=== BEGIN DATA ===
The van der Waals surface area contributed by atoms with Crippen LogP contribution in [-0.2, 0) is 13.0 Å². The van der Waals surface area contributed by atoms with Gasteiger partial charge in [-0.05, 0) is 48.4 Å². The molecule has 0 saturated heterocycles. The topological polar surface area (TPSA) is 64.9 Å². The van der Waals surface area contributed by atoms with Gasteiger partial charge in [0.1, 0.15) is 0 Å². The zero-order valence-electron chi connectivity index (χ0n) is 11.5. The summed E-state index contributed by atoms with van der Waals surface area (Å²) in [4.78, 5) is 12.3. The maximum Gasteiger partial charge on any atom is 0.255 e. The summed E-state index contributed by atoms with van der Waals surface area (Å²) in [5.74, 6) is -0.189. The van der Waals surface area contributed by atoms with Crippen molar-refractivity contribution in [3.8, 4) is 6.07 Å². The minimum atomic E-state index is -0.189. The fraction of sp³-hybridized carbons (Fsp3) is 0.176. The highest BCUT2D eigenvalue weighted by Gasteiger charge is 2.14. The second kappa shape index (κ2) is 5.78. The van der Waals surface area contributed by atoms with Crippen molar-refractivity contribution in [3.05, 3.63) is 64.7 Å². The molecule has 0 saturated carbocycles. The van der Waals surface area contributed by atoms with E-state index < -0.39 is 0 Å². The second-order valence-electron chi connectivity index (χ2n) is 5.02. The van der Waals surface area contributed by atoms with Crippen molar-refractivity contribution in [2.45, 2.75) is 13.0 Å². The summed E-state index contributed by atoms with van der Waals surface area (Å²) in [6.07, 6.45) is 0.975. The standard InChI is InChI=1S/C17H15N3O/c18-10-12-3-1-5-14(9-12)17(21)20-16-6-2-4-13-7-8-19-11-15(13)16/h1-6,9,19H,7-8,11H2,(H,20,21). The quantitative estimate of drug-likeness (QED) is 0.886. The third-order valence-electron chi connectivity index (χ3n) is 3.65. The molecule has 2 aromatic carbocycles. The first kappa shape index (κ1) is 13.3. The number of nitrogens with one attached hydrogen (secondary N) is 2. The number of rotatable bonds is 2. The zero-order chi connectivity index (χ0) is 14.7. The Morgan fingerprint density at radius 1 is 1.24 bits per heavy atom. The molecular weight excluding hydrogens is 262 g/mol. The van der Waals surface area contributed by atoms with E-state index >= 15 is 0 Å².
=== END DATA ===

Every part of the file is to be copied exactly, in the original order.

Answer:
The van der Waals surface area contributed by atoms with Crippen LogP contribution in [-0.2, 0) is 13.0 Å². The van der Waals surface area contributed by atoms with Gasteiger partial charge in [-0.05, 0) is 48.4 Å². The molecule has 0 saturated heterocycles. The topological polar surface area (TPSA) is 64.9 Å². The van der Waals surface area contributed by atoms with Gasteiger partial charge in [0.1, 0.15) is 0 Å². The zero-order valence-electron chi connectivity index (χ0n) is 11.5. The summed E-state index contributed by atoms with van der Waals surface area (Å²) in [4.78, 5) is 12.3. The maximum Gasteiger partial charge on any atom is 0.255 e. The summed E-state index contributed by atoms with van der Waals surface area (Å²) in [5.74, 6) is -0.189. The van der Waals surface area contributed by atoms with Crippen molar-refractivity contribution in [3.8, 4) is 6.07 Å². The minimum atomic E-state index is -0.189. The fraction of sp³-hybridized carbons (Fsp3) is 0.176. The highest BCUT2D eigenvalue weighted by Gasteiger charge is 2.14. The second kappa shape index (κ2) is 5.78. The van der Waals surface area contributed by atoms with Crippen molar-refractivity contribution in [3.05, 3.63) is 64.7 Å². The molecule has 0 saturated carbocycles. The van der Waals surface area contributed by atoms with E-state index < -0.39 is 0 Å². The second-order valence-electron chi connectivity index (χ2n) is 5.02. The van der Waals surface area contributed by atoms with Crippen molar-refractivity contribution in [2.45, 2.75) is 13.0 Å². The summed E-state index contributed by atoms with van der Waals surface area (Å²) in [6.07, 6.45) is 0.975. The standard InChI is InChI=1S/C17H15N3O/c18-10-12-3-1-5-14(9-12)17(21)20-16-6-2-4-13-7-8-19-11-15(13)16/h1-6,9,19H,7-8,11H2,(H,20,21). The quantitative estimate of drug-likeness (QED) is 0.886. The third-order valence-electron chi connectivity index (χ3n) is 3.65. The molecule has 2 aromatic carbocycles. The first kappa shape index (κ1) is 13.3. The number of nitrogens with one attached hydrogen (secondary N) is 2. The number of rotatable bonds is 2. The zero-order chi connectivity index (χ0) is 14.7. The Morgan fingerprint density at radius 1 is 1.24 bits per heavy atom. The molecular weight excluding hydrogens is 262 g/mol. The van der Waals surface area contributed by atoms with E-state index >= 15 is 0 Å².